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i got this message from the debugger:

Pixture(1257,0xa0610500) malloc: *** error for object 0x21a8000: pointer being freed was not allocated
*** set a breakpoint in malloc_error_break to debug

so i did a bit of tracing and got:

(gdb) shell malloc_history 1257 0x21a8000

ALLOC 0x2196a00-0x21a89ff [size=73728]: thread_a0610500 |start | main | UIApplicationMain | GSEventRun | GSEventRunModal | CFRunLoopRunInMode | CFRunLoopRunSpecific | __CFRunLoopDoObservers | CA::Transaction::observer_callback(__CFRunLoopObserver*, unsigned long, void*) | CA::Transaction::commit() | CA::Context::commit_transaction(CA::Transaction*) | CALayerDisplayIfNeeded | -[CALayer _display] | CABackingStoreUpdate | backing_callback(CGContext*, void*) | -[CALayer drawInContext:] | -[UIView(CALayerDelegate) drawLayer:inContext:] | -[AvatarView drawRect:] | -[AvatarView overlayPNG:] | +[UIImageUtility createMaskOf:] | UIGraphicsGetImageFromCurrentImageContext | CGBitmapContextCreateImage | create_bitmap_data_provider | malloc | malloc_zone_malloc

and i really can't understand what i am doing wrong. here's the code of the [UIImageUtility createMaskOf:] function:

+ (UIImage *)createMaskOf:(UIImage *)source {
    CGRect rect = CGRectMake(0, 0, source.size.width, source.size.height);
    UIGraphicsBeginImageContext(CGSizeMake(source.size.width, source.size.height));
    CGContextRef context = UIGraphicsGetCurrentContext();

    CGContextTranslateCTM(context, 0, source.size.height);
    CGContextScaleCTM(context, 1.0, -1.0);

    UIImage *original = [self createGrayCopy:source];

    CGContextRef context2 = CGBitmapContextCreate(NULL, source.size.width, source.size.height, 8, 4 * source.size.width,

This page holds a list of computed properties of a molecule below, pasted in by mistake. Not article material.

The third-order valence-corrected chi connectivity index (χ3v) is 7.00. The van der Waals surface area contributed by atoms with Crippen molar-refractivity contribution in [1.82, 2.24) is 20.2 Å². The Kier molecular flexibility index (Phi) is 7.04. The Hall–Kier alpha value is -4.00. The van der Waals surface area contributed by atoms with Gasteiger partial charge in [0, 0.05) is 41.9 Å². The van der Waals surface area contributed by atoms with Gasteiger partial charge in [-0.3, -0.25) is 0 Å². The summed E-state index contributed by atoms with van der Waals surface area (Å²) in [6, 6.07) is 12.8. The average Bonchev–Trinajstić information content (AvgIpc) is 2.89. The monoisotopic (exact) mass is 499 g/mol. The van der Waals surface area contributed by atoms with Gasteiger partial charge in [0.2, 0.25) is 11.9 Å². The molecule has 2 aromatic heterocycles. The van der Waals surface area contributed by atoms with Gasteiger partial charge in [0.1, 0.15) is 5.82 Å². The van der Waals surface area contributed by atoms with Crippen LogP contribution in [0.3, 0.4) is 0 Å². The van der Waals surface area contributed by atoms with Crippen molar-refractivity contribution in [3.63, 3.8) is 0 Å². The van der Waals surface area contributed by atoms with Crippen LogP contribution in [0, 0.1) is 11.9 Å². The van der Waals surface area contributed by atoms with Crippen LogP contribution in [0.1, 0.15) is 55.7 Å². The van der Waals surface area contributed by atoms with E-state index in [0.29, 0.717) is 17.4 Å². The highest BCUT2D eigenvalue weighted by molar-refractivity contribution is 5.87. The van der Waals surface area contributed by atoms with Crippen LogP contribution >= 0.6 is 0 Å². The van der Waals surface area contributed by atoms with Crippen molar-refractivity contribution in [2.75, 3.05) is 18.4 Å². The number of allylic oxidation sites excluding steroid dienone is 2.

CGColorSpaceCreateDeviceRGB(), kCGImageAlphaNoneSkipLast);
    CGContextDrawImage(context2, CGRectMake(0, 0, source.size.width, source.size.height), original.CGImage);
    CGImageRef unmasked = CGBitmapContextCreateImage(context2);

    const float myMaskingColorsFrameColor[6] = { 1,256,1,256,1,256 };
    CGImageRef mask = CGImageCreateWithMaskingColors(unmasked, myMaskingColorsFrameColor);

    CGContextSetRGBFillColor (context, 256,256,256, 1);
    CGContextFillRect(context, rect);
    CGContextDrawImage(context, rect, mask);

    UIImage *whiteMasked = UIGraphicsGetImageFromCurrentImageContext();


    return whiteMasked;

the other custom function called before that is the following:

- (UIImage *)overlayPNG:(SinglePart *)sp {
    NSLog([sp description]);
    // Rect and context setup
    CGRect rect = CGRectMake(0, 0, sp.image.size.width, sp.image.size.height);
    NSLog(@"%f x %f", sp.image.size.width, sp.image.size.height);

    // Create an image of a color filled rectangle
    UIImage *baseColor = nil;
    if (sp.hasOwnColor) {
            baseColor = [UIImageUtility imageWithRect:rect ofColor:sp.color];
    } else {
        SinglePart *facePart = [editingAvatar.face.partList objectAtIndex:0];
        baseColor = [UIImageUtility imageWithRect:rect ofColor:facePart.color];

    // Crete the mask of the layer
    UIImage *mask = [UIImageUtility createMaskOf:sp.image];
    mask = [UIImageUtility createGrayCopy:mask];

    // Create a new context for merging the overlay and a mask of the layer
    UIGraphicsBeginImageContext(CGSizeMake(sp.image.size.width, sp.image.size.height));
    CGContextRef context2 = UIGraphicsGetCurrentContext();